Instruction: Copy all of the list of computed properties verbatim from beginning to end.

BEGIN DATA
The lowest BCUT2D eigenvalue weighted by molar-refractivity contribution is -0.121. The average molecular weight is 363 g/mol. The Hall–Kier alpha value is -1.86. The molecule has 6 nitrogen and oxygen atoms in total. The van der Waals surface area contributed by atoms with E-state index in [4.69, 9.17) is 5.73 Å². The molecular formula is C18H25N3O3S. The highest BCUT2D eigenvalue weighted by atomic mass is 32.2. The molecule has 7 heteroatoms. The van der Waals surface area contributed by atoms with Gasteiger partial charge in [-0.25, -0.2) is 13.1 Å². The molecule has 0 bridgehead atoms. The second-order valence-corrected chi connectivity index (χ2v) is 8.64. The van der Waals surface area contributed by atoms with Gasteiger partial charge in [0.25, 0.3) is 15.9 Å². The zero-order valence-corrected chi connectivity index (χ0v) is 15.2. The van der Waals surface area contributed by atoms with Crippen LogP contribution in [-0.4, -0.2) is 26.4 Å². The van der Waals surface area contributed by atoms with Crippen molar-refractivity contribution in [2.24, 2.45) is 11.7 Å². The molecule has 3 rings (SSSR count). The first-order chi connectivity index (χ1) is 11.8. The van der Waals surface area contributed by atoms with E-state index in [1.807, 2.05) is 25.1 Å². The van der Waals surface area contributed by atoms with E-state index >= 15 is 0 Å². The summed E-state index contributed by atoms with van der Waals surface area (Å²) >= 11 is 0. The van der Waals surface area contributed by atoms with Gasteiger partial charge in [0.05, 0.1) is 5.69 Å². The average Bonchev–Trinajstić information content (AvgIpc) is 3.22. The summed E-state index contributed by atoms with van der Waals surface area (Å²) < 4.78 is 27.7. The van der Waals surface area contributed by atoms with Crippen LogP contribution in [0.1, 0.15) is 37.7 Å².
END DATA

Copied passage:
The lowest BCUT2D eigenvalue weighted by molar-refractivity contribution is -0.121. The average molecular weight is 363 g/mol. The Hall–Kier alpha value is -1.86. The molecule has 6 nitrogen and oxygen atoms in total. The van der Waals surface area contributed by atoms with E-state index in [4.69, 9.17) is 5.73 Å². The molecular formula is C18H25N3O3S. The highest BCUT2D eigenvalue weighted by atomic mass is 32.2. The molecule has 7 heteroatoms. The van der Waals surface area contributed by atoms with Gasteiger partial charge in [-0.25, -0.2) is 13.1 Å². The molecule has 0 bridgehead atoms. The second-order valence-corrected chi connectivity index (χ2v) is 8.64. The van der Waals surface area contributed by atoms with Gasteiger partial charge in [0.25, 0.3) is 15.9 Å². The zero-order valence-corrected chi connectivity index (χ0v) is 15.2. The van der Waals surface area contributed by atoms with Crippen LogP contribution in [-0.4, -0.2) is 26.4 Å². The van der Waals surface area contributed by atoms with Crippen molar-refractivity contribution in [2.24, 2.45) is 11.7 Å². The molecule has 3 rings (SSSR count). The first-order chi connectivity index (χ1) is 11.8. The van der Waals surface area contributed by atoms with E-state index in [1.807, 2.05) is 25.1 Å². The van der Waals surface area contributed by atoms with E-state index >= 15 is 0 Å². The summed E-state index contributed by atoms with van der Waals surface area (Å²) >= 11 is 0. The van der Waals surface area contributed by atoms with Gasteiger partial charge in [0.05, 0.1) is 5.69 Å². The average Bonchev–Trinajstić information content (AvgIpc) is 3.22. The summed E-state index contributed by atoms with van der Waals surface area (Å²) < 4.78 is 27.7. The van der Waals surface area contributed by atoms with Crippen LogP contribution in [0.1, 0.15) is 37.7 Å².